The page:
DIRECTOR: David Yates6764_5025

CAST: Alexander Skarsgård, Margot Robbie, Samuel L. Jackson, Christoph Waltz, Djimon Hounsou, Jim Broadbent, Casper Crump, Hadley Fraser, Simon Russell Beale

RUNNING TIME: 110 mins


BASICALLY…: Lord Greystoke, formerly known as Tarzan (Skarsgård), returns to the jungle on an expedition that seems him re-introduced to his animalistic upbringing…


Edgar Rice Burroughs’ most popular character, the “Ape Man” known as Tarzan, has been brought to life so many times over the years by actors who each put their own stamp on the classic character, including Johnny Weissmuller, Gordon Scott, Christopher Lambert and Tony Goldwyn. Now, it’s Alexander Skarsgård’s turn to become the Ape Man, raised by gorillas in the African jungle and swinging on vines while wailing a battle cry that sounds like a tenor in a sophisticated opera being sodomised.

Which begs the question: how on Earth did Skarsgård make him the least interesting thing in his own movie?

The Legend of Tarzan, in which David Yates directs Skarsgård as Tarzan – now civilised and living in London with his wife Jane (Margot Robbie) – returning to Africa due to some complex political jargon involving the King of Belgium and ending up having to rescue her from a dastardly diamond-hungry Belgian named Léon Rom (Christoph Waltz, basically playing Belloq from Raiders of the Lost Ark), manages to make a semi-decent case for a Tarzan movie where Tarzan himself is entirely dispensable. Skarsgård is given no more than twenty pages of dialogue, most of which is probably grunting, and no definable character to make him interesting or easy to root for; instead, he’s just the stock character for every action or adventure movie ever made, with the incredibly impressive but somewhat out-of-place ripped body off an 80s-era Stallone or Schwarzenegger. The Swedish actor, who has proven in the past to be a pretty charismatic performer, simply has nothing to work with here, and his flat and even lifeless performance as the classic character greatly reflects that here; it really says something when the Disney animated version, voiced by Goldwyn, has way more personality and charm, and he was just a series of drawings.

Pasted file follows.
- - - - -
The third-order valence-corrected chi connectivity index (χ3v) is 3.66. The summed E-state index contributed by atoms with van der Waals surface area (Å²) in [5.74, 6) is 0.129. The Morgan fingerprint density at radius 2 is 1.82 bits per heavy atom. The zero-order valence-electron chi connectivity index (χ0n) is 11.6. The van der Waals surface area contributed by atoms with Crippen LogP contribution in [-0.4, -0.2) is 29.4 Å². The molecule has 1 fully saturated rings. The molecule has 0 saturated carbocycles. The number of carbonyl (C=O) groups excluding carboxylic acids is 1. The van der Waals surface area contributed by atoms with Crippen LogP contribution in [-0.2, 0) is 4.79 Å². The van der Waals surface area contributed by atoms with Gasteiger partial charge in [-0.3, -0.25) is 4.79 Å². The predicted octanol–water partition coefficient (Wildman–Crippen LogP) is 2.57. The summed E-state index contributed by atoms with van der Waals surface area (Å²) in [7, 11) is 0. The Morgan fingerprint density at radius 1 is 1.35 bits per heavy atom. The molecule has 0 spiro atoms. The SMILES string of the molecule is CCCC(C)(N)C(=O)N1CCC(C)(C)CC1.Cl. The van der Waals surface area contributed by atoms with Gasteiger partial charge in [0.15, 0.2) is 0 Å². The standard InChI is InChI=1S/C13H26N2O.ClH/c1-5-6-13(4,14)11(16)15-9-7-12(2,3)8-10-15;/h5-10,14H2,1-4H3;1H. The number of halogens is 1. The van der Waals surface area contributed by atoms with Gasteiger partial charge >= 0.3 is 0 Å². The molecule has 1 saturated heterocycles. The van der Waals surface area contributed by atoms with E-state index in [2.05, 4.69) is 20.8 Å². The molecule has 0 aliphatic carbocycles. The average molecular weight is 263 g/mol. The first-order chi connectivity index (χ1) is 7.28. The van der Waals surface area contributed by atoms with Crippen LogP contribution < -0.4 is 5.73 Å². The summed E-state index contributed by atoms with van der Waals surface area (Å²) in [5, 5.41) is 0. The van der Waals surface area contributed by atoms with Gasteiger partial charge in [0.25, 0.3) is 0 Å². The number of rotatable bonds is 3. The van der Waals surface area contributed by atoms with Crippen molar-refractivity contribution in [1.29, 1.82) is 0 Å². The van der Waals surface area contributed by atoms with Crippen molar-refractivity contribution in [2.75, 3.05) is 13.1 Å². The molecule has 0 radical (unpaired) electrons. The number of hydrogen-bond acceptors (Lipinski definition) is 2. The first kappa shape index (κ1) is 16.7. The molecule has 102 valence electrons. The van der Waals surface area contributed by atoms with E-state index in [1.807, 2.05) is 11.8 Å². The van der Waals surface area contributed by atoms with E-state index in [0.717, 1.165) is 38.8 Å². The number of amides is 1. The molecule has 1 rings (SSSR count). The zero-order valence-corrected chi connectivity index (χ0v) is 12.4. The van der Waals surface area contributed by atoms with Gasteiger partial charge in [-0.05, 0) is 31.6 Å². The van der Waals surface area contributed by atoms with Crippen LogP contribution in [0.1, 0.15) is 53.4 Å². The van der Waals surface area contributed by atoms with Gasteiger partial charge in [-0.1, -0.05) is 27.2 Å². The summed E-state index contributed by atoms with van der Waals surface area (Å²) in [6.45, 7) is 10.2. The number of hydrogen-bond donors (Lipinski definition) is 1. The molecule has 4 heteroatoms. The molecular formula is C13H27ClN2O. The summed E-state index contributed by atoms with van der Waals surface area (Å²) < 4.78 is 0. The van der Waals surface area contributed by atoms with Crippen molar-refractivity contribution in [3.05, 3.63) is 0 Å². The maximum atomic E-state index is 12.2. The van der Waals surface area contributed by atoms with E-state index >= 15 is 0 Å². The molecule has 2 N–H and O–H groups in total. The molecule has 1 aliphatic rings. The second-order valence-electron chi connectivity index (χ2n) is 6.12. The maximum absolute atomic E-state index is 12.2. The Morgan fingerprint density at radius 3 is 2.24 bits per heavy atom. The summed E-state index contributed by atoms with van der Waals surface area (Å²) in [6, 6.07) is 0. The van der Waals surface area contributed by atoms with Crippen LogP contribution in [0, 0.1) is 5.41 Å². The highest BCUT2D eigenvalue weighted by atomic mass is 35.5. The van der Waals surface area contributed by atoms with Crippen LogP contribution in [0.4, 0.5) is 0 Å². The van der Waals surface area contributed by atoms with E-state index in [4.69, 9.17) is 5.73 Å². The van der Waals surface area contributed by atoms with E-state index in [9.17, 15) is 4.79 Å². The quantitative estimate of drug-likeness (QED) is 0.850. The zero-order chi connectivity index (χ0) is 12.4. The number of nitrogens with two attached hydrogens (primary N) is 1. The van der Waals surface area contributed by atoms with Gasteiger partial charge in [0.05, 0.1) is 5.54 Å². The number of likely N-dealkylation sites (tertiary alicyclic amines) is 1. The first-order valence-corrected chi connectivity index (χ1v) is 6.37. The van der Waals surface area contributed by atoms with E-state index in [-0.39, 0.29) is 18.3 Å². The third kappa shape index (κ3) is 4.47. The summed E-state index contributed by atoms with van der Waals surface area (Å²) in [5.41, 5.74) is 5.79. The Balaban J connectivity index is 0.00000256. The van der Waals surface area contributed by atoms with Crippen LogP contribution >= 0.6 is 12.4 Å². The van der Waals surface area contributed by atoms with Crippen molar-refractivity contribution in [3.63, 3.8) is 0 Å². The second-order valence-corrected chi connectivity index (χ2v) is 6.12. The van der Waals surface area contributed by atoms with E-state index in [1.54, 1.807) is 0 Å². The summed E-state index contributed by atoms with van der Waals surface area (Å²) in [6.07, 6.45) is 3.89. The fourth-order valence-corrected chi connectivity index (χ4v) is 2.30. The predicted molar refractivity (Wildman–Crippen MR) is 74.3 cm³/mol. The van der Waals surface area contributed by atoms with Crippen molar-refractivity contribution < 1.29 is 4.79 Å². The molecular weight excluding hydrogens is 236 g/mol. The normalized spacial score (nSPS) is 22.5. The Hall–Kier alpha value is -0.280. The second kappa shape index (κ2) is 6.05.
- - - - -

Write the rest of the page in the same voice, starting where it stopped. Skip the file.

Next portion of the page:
Skarsgård’s Tarzan is undoubtedly the least interesting part of his own movie, and it honestly wasn’t even that captivating of a movie to begin with. It definitely has ideas, namely what it would be like for the character to actually return to the place he spent most of his life after a period of civilisation in England, but the script doesn’t explore them enough to make them more than just ideas, and it settles into a generic “man must save woman from villain” plot we’ve seen over and over. It’s very predictable and doesn’t take many chances to make itself stand out, not helped by a sluggish pace that fails to get the ball rolling quicker than it should. Yates, too, has never wowed us as a filmmaker – his awkward framing and somewhat stiff direction, the weakest parts of all the Harry Potter films he’s made, are back in full force here to help him paint on a forgettable canvas of bland material that, try as he might, never fully gets off the ground, though the cinematography can look very nice at times when it’s not being overcast and ugly.

According to the press notes for this film, they proudly state that “no animals were used in this film”, presumably to avoid a right telling off from the American Humane Association; but when EVERY. SINGLE. ANIMAL in this film is head-to-paw CGI, and not even good CGI especially compared to the majesty and awe of what was in The Jungle Book not that long ago, it looks more cartoonish than even Disney’s Tarzan. It’s mind-boggling how much this film favours CGI over practical effects, which in fairness would be very hard to pull off but regardless there needs to be a balance that doesn’t allow that element to fully dominate. Every backdrop and action scene is also guilty of this, with none of it managing to convince because it all looks so fake; we are so used to the illusion by this point that we can identify it right away as an effect and not as an actual thing that’s there, and there are many times during watching this film where we were convinced that they just handed over the film to the effects department and paid them to make it fully animated instead of a proper live-action film.

Thank goodness for Samuel L. Jackson, who’s at least having fun as George Washington Williams, the real-life African-American authority figure who’s essentially Tarzan’s comedic sidekick but isn’t entirely played for laughs; he’s given a good amount of weight as a character, and you’re completely on-board with his backstory and personality. You constantly want to see a film about this guy and not the guy he’s meant to be a supporting character to, which is ultimately where The Legend of Tarzan utterly fails: not only is Tarzan the least interesting part of his own movie, but there’s nothing about him depicted in this movie that even warrants a “legend” to begin with. Here, he’s just another throwaway action hero, and in this day and age what’s so legendary about that?

Save yourself some time and money by just putting on the Disney version instead; at least that one has personality.


The Legend of Tarzan is a dull reinterpretation of Edgar Rice Burrough’s classic hero that somehow makes the title character even less interesting than the generic plot or overuse of unconvincing CGI surrounding it all.